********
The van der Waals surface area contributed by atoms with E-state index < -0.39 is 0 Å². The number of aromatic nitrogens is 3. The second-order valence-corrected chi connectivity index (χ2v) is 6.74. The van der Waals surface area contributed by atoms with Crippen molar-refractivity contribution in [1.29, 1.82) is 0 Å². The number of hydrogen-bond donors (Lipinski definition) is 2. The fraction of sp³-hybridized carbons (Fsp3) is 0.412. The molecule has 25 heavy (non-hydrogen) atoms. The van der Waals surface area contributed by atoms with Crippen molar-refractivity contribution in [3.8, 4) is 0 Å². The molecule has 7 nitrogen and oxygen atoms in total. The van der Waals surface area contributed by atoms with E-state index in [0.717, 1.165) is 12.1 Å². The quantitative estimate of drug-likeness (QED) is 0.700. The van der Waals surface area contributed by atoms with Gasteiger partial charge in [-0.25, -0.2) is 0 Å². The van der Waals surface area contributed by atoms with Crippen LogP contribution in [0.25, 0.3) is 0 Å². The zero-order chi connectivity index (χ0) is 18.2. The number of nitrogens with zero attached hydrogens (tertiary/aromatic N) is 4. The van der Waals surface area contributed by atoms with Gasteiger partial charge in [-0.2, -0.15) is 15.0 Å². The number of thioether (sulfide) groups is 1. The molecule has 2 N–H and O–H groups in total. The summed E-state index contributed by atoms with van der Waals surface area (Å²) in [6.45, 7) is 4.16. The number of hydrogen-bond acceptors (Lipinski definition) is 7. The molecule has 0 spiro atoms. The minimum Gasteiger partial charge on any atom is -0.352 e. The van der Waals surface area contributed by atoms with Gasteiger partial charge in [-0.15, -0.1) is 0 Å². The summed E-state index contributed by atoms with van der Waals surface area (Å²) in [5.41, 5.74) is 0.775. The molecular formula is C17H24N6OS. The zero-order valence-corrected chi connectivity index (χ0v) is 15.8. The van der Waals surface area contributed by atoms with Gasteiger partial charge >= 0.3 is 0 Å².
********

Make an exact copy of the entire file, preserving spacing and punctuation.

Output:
The van der Waals surface area contributed by atoms with E-state index < -0.39 is 0 Å². The number of aromatic nitrogens is 3. The second-order valence-corrected chi connectivity index (χ2v) is 6.74. The van der Waals surface area contributed by atoms with Crippen molar-refractivity contribution in [1.29, 1.82) is 0 Å². The number of hydrogen-bond donors (Lipinski definition) is 2. The fraction of sp³-hybridized carbons (Fsp3) is 0.412. The molecule has 25 heavy (non-hydrogen) atoms. The van der Waals surface area contributed by atoms with Crippen molar-refractivity contribution in [3.8, 4) is 0 Å². The molecule has 7 nitrogen and oxygen atoms in total. The van der Waals surface area contributed by atoms with E-state index in [0.717, 1.165) is 12.1 Å². The quantitative estimate of drug-likeness (QED) is 0.700. The van der Waals surface area contributed by atoms with Gasteiger partial charge in [-0.25, -0.2) is 0 Å². The van der Waals surface area contributed by atoms with Crippen LogP contribution in [0.25, 0.3) is 0 Å². The zero-order chi connectivity index (χ0) is 18.2. The number of nitrogens with zero attached hydrogens (tertiary/aromatic N) is 4. The van der Waals surface area contributed by atoms with Gasteiger partial charge in [-0.2, -0.15) is 15.0 Å². The number of thioether (sulfide) groups is 1. The molecule has 2 N–H and O–H groups in total. The summed E-state index contributed by atoms with van der Waals surface area (Å²) in [6.45, 7) is 4.16. The number of hydrogen-bond acceptors (Lipinski definition) is 7. The molecule has 0 spiro atoms. The minimum Gasteiger partial charge on any atom is -0.352 e. The van der Waals surface area contributed by atoms with Gasteiger partial charge in [-0.15, -0.1) is 0 Å². The summed E-state index contributed by atoms with van der Waals surface area (Å²) in [5.41, 5.74) is 0.775. The molecular formula is C17H24N6OS. The zero-order valence-corrected chi connectivity index (χ0v) is 15.8. The van der Waals surface area contributed by atoms with Gasteiger partial charge >= 0.3 is 0 Å².